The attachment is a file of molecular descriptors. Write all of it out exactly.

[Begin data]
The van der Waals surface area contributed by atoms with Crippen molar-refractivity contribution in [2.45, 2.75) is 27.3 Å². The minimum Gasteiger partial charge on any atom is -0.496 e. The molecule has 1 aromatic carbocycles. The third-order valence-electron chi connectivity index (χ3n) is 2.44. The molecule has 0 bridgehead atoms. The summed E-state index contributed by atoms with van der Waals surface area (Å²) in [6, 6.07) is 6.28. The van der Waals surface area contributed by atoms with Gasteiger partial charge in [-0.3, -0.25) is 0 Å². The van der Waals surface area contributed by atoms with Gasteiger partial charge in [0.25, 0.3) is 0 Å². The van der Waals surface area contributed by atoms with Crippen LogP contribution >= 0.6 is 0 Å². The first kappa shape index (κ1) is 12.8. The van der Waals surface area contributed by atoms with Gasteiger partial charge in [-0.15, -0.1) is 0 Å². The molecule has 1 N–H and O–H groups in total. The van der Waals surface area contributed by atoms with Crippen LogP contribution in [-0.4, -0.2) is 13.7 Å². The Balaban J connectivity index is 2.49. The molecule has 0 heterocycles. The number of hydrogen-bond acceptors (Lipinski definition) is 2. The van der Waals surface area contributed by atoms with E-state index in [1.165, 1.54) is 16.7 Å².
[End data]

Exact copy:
The van der Waals surface area contributed by atoms with Crippen molar-refractivity contribution in [2.45, 2.75) is 27.3 Å². The minimum Gasteiger partial charge on any atom is -0.496 e. The molecule has 1 aromatic carbocycles. The third-order valence-electron chi connectivity index (χ3n) is 2.44. The molecule has 0 bridgehead atoms. The summed E-state index contributed by atoms with van der Waals surface area (Å²) in [6, 6.07) is 6.28. The van der Waals surface area contributed by atoms with Gasteiger partial charge in [-0.3, -0.25) is 0 Å². The van der Waals surface area contributed by atoms with Gasteiger partial charge in [0.25, 0.3) is 0 Å². The van der Waals surface area contributed by atoms with Crippen LogP contribution >= 0.6 is 0 Å². The first kappa shape index (κ1) is 12.8. The van der Waals surface area contributed by atoms with Gasteiger partial charge in [-0.15, -0.1) is 0 Å². The molecule has 1 N–H and O–H groups in total. The van der Waals surface area contributed by atoms with Crippen LogP contribution in [-0.4, -0.2) is 13.7 Å². The Balaban J connectivity index is 2.49. The molecule has 0 heterocycles. The number of hydrogen-bond acceptors (Lipinski definition) is 2. The van der Waals surface area contributed by atoms with E-state index in [1.165, 1.54) is 16.7 Å².